This worries me as a parent. How do we combat the effects of this behavior? I’m sure everyone has faced this type of rejection before. It is very painful and can create depression and anxiety in our child.

Did you know that chronic ostracization can lead to violent behavior? According to a study performed of fifteen school shootings, eight seven percent of them were a direct result of ongoing exclusion.  This is alarming.  (For more information click this link: http://www.alternet.org/culture/social-death-penalty-why-being-ostracized-hurts-even-more-bullying)

 

Photo credit: danielfoster437 via VisualHunt.com / CC BY-NC-SA

Since school shootings are on the rise, we need to combat or deal with this problem. Not only to help end violence, but to maintain the mental and physical well-being of our children.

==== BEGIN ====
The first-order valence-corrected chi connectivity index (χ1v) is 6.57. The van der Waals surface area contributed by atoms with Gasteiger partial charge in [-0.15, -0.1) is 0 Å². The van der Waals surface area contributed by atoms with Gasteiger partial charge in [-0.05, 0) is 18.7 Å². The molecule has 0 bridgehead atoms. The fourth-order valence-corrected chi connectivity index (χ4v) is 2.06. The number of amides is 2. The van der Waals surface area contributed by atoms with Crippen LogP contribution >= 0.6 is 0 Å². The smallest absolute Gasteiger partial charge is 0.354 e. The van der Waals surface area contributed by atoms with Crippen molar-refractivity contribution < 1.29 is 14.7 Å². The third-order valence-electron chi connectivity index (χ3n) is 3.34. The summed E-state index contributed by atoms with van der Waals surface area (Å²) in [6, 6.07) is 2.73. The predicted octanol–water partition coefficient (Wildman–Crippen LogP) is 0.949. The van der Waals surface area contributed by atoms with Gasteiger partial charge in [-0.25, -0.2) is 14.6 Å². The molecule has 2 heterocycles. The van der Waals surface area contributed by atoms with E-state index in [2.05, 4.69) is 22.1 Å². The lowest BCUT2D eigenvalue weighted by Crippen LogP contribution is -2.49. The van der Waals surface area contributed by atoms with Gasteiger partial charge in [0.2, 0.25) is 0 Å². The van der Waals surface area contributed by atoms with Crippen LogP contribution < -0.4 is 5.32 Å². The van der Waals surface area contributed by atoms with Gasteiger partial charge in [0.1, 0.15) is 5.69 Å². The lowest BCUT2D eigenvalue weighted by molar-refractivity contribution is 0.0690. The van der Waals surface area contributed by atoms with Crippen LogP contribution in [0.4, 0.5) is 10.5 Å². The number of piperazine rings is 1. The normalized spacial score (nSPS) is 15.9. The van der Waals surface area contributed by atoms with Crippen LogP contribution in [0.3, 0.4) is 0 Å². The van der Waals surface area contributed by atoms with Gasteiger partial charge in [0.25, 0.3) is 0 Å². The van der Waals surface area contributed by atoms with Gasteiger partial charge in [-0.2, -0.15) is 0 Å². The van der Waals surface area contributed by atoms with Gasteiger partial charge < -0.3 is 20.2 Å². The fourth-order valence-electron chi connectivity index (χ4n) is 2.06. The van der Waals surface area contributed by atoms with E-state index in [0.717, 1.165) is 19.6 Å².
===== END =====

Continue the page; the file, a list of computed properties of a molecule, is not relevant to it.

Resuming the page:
Why are certain people ostracized?

That is a good question. Ostracization expresses a group fear. It can be either physical or spiritual.  The person being ostracized is considered a threat in some way.

The problem is the communication between the group and the individual ceases. The individual may not even know how he’s threatening the group, so there is no possibility of recourse.

What can you do if your teen is ostracized?

 

Photo credit: Ed Yourdon via VisualHunt.com / CC BY-NC-SA

Well, the first thing we need to do as parents is realize there is a cycle your child will go through.  Click the link below for more information:

http://ostracism-awareness.com/recovery/

  1. There is a period of grieving. The individual will mourn the loss of the group.